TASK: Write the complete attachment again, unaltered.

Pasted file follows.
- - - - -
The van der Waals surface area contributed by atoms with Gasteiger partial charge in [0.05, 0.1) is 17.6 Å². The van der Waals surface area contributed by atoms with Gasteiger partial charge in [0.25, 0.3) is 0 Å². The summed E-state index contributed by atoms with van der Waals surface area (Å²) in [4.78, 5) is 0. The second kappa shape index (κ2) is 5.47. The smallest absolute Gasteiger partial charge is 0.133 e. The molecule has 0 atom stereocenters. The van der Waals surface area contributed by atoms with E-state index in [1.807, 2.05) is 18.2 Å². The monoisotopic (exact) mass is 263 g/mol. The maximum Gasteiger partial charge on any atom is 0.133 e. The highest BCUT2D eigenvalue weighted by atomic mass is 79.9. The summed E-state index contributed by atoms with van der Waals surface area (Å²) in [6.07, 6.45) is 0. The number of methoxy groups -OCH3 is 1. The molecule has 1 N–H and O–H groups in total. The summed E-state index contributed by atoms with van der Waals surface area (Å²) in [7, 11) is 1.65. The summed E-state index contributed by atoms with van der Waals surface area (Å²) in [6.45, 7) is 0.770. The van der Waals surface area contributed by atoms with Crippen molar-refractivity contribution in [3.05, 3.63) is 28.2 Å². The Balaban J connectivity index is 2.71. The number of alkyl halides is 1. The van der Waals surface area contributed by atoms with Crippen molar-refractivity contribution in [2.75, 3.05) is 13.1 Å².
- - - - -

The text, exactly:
The van der Waals surface area contributed by atoms with Gasteiger partial charge in [0.05, 0.1) is 17.6 Å². The van der Waals surface area contributed by atoms with Gasteiger partial charge in [0.25, 0.3) is 0 Å². The summed E-state index contributed by atoms with van der Waals surface area (Å²) in [4.78, 5) is 0. The second kappa shape index (κ2) is 5.47. The smallest absolute Gasteiger partial charge is 0.133 e. The molecule has 0 atom stereocenters. The van der Waals surface area contributed by atoms with E-state index in [1.807, 2.05) is 18.2 Å². The monoisotopic (exact) mass is 263 g/mol. The maximum Gasteiger partial charge on any atom is 0.133 e. The highest BCUT2D eigenvalue weighted by atomic mass is 79.9. The summed E-state index contributed by atoms with van der Waals surface area (Å²) in [6.07, 6.45) is 0. The number of methoxy groups -OCH3 is 1. The molecule has 1 N–H and O–H groups in total. The summed E-state index contributed by atoms with van der Waals surface area (Å²) in [7, 11) is 1.65. The summed E-state index contributed by atoms with van der Waals surface area (Å²) in [6.45, 7) is 0.770. The van der Waals surface area contributed by atoms with Crippen molar-refractivity contribution in [3.05, 3.63) is 28.2 Å². The Balaban J connectivity index is 2.71. The number of alkyl halides is 1. The van der Waals surface area contributed by atoms with Crippen molar-refractivity contribution in [2.75, 3.05) is 13.1 Å².